MINNEAPOLIS (May. 16)
A resolution denouncing Nazi activities in the United States was approved without dissent by the governing board of the National Council of Churches (NCC) meeting here last week. The action followed prolonged debate about whether to broaden the resolution so that it would condemn all forms of racism. The initiative to broaden the resolution came from Black and Orthodox delegates.
The governing board also adopted a resolution sharply critical of Israel’s “illegal use” of American-made cluster bombs during its invasion of south Lebanon last March. The resolution asserted that the U.S. “shares in the moral responsibility” for the “illegal” use of such weapons. It asked Israel to adhere to the provisions of the U.S.-Israel arms agreement “which specifies” that the cluster bomb must not be used “except in the event of full-scale war against well entrenched emplacements.”
The resolution dealing with Nazi activities expressed “concern about the recurring signs of Nazism evidenced in the recent demonstrations by the National Socialist White People’s Party in St. Louis and the Nazi planned march in Skokie.”
It added that “we repudiate and oppose any anti-Semitic teaching or action and, in particular, those Nazi activities in the U.S.A. which give support to prejudice, contempt or hatred directed against the Jews and which have their precedent in the tragic event of the Holocaust.” Churches were asked to “be altert to the implicit and explicit advocacy of Nazi ideology by various groups and persons in the U.S.A. and to resist that advocacy….”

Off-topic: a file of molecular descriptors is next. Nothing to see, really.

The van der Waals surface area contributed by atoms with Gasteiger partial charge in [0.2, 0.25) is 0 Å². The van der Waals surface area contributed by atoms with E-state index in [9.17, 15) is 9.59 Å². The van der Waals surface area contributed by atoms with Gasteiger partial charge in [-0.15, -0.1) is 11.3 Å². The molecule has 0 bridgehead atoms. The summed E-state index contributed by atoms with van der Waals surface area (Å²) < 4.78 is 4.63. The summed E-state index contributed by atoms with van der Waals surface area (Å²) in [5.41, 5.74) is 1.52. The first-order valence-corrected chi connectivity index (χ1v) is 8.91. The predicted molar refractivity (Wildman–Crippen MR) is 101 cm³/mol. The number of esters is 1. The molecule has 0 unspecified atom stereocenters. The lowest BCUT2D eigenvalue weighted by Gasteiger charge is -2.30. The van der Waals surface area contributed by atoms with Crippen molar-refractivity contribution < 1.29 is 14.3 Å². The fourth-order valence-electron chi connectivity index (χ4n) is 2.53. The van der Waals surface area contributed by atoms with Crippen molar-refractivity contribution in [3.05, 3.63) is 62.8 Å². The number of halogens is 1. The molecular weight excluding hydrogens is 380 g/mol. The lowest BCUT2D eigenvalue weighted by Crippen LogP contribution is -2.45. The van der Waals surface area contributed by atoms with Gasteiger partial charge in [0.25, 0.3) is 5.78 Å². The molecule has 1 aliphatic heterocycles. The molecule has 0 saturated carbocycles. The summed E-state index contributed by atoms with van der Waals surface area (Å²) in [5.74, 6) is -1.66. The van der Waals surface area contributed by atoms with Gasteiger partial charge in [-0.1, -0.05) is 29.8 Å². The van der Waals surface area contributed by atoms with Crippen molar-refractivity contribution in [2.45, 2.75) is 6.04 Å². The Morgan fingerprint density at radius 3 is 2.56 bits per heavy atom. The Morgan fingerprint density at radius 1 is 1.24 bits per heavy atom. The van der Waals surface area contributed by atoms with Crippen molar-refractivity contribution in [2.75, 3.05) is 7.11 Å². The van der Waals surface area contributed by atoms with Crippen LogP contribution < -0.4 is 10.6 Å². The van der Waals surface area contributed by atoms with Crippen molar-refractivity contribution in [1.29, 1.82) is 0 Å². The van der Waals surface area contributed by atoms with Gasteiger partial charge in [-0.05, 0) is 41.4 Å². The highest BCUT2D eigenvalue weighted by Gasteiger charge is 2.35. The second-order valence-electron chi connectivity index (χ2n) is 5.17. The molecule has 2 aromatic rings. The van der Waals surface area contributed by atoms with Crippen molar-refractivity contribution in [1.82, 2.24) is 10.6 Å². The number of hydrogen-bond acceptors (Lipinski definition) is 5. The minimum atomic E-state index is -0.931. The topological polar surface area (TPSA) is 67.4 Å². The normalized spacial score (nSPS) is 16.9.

RAPS RESOLUTION AS ONE-SIDED
Regarding the resolution criticizing Israel, Rabbi A. James Rudin, the assistant national director of the interreligious affairs department of the American Jewish Committee, who was an official observer at the board meeting, issued a statement terming the resolution unfair, imbalanced and anti-Israel.
Rudin said that by singling out Israel alone for condemnation, the governing board has engaged in an unconscionable act of selective moral outreach. He said the resolution totally omitted any reference to the March II Palestine Liberation Organization massacre of 35 civilians in Israel.
ISRAEL PLEDGES NOT TO USE CLUSTER BOMB
Meanwhile, the State Department confirmed that Israel has signed a secret agreement with the U.S. renewing a pledge that Israel will not use cluster bombs except under special wartime conditions. Secretary of State Cyrus Vance said last April that Israel “may have” violated a 1976 arms pact with the U.S. when it used the cluster bombs. He added that he would not recommend “any further action” against Israel to President Carter because of the Mideast diplomatic situation and Israel’s assurance that it intended to withdraw from south Lebanon.
It was reported that the latest agreement, in the form of an exchange of memoranda dated Apr. 10 and 11, has been sent to the Senate Foreign Relations Committee and the House International Relations Committee but was reportedly classified and would not be publicized. The existence of the new agreement was made public by Rep. Paul McCloskey Jr. (R. Calif.), a longtime critic of the cluster bomb who had raised questions about its use in Lebanon by Israel.